With the ABC now out in the cold, Kabi says he now has the unenviable task of rebuilding the party back to its former glory. That is no small task.

He traces the ABC’s problems back to the Lehakoe elective conference that saw the party reject Prof Mahao’s election as deputy leader.

Mahao was to later walk away to form the Basotho Action Party (BAP) taking with him a large chunk of the party’s support base.

“The infighting has been with us since 2019, which we won’t deny,” he says.

“We have had factions within the party. I cannot confidently say they are now dead. Factions are part of a culture of our politics. But I am trying with my team to work hard to dissolve the factions. That has been one of the biggest problems of our party.”

“We had cultivated that culture since 2019 and it became so deep that even when we tried to root it out, it became a little bit of a challenge.”

Abel Chapatarongo


MP defies party, backs opposition



MOHLOMINYANE Tota, the only MP for the United for Change (UFC), has defied the party’s order to stop voting with the opposition in parliament.
Tota, the UFC’s deputy leader, told thepost this week that he will vote, guided by his own conscience, and not the party’s instructions.

His defiance comes after the party publicly chastised him for voting with the opposition in parliament.
A fightnight ago, Tota angered his party when he sided with the opposition to vote against the government’s motion to continue discussing the reforms’ Omnibus Bill despite that it was being challenged in the Constitutional Court.

The government however won with 57 votes against the opposition’s 50.
The UFC issued a statement reprimanding Tota for defying its decision to always vote with the government.
But Tota told thepost this week that he was unfazed by the party’s warning.

“I will continue to vote with the opposition where need be, and I will also vote with the government where need be,” Tota said.
He said he respects the party’s position but “I also have a right to follow my conscience”.

This, he added, is because “it is not mandatory for an MP to toe the party line even when his conscience does not allow it”.
He said whether he will vote with the government or the opposition will depend “on the issue on the table”.
He said his conscience would not allow him to vote with the government on the Omnibus Bill motion.

“It was wrong,” Tota said.
“I will do the same again given another chance.”

Tota’s response comes three days after the UFC issued a statement distancing itself from his stance in parliament.
The party said its national executive committee had an urgent meeting over the weekend to discuss Tota’s behaviour.
It said its position is to always support Prime Minister Sam Matekane’s coalition government.

“‘The issue has caused a lot of confusion in the party and among Basotho at large,” the statement reads.

The party also said Tota did not bother to inform the national executive committee about his decision so that he could get a new mandate.

“He did not even inform the committee before voting,” the statement reads.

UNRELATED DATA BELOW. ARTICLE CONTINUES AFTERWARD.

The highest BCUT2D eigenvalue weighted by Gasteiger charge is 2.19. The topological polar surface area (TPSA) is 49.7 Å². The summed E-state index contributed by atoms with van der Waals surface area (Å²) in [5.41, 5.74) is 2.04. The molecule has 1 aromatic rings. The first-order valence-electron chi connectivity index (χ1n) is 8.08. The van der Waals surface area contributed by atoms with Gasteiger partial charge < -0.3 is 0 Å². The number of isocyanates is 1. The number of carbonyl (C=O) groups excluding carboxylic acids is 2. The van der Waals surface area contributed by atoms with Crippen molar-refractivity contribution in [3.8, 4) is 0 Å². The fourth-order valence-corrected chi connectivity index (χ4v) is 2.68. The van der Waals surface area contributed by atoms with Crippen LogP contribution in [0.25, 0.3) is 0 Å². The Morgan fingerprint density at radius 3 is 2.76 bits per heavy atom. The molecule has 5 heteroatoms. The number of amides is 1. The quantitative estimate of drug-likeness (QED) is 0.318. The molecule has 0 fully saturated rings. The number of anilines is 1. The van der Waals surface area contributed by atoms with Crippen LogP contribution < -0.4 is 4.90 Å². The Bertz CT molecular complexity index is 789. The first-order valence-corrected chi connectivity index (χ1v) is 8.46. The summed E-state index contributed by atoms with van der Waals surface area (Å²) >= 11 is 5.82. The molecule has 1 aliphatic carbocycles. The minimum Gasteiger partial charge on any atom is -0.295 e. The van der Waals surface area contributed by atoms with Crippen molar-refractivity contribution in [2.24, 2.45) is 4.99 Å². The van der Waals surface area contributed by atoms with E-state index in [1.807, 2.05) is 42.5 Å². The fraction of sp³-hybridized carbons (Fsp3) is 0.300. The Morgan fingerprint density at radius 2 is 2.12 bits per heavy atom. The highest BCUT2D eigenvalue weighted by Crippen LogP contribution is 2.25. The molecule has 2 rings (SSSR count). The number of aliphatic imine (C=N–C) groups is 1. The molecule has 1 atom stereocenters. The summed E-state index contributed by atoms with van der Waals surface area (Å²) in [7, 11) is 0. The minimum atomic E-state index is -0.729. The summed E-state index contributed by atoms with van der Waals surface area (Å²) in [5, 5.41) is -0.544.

“The national executive committee held an intensive meeting with Tota about the matter because the purpose of the party is to support the government,” it reads.
The UFC said where the government goes wrong “the party will continue to confront it with peace and not with a fight” (sic).

“We have confidence in the current government because it was voted in by Basotho.”
The UFC’s statement makes it clear that the party “will not support anything against the government”.

Nkheli Liphoto

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Inside plot to oust Matekane



THE plot to topple Prime Minister Sam Matekane thickened this week amid allegations of brazen vote-buying ahead of the opposition’s planned vote of no-confidence.

The opposition is said to be ready to push out Matekane when parliament reopens sometime in September. They accuse Matekane’s government of incompetence, nepotism, corruption and using the security forces to harass opposition MPs.

But as the lobbying and touting of MPs reaches fever pitch, there are now allegations of each side using bribes to secure votes crucial in the vote to remove the government.
Democratic Congress leader, Mathibeli Mokhothu, this week accused the government of bribing its MPs to defeat the motion against Matekane.

Mokhothu, who made the allegations at the opposition’s press conference yesterdday, did not give further details or names of those bribed and those bribing.
But on Monday, the Revolution for Prosperity (RFP) MP, Puseletso Lejone, told thepost that Mokhothu offered him a M2.2 million bribe to support the opposition’s motion to upend the government.

Lejone said Mokhothu made the offer at a secret meeting, attended by almost all opposition leaders on August 14, at Monyane Moleleki’s house in Qoatsaneng.
The Thaba Moea MP said the leaders claimed that 60 MPs were supporting the motion against Matekane and wanted his vote to make it 61.

“The money was to come directly from Mokhothu,” Lejone said.
“They asked me to provide them with my bank account so that they could transfer the money.”
Mokhuthu denied the allegations, saying he wondered if Lejone “was smoking socks”.

Lejone repeated the same allegations on the sidelines of yesterday’s press conference where Matekane assured Basotho that his government has enough numbers to fend off the opposition’s attempt to push him out.
He said apart from Moleleki and Mokhothu, other political leaders who attended the meeting were Lekhetho Rakuoane, Machesetsa Mofomobe, Nkaku Kabi, Professor Nqosa Mahao, Teboho Mojapela, Tefo Mapesela and Tšepo Lipholo.

He said the leaders gave him a document showing that six RFP MPs had pledged to support the vote of no confidence. Lejone however refused to name the RFP MPs, saying he still wants them to remain in the ruling party.
He said four MPs from parties in the RFP-led coalition had signed.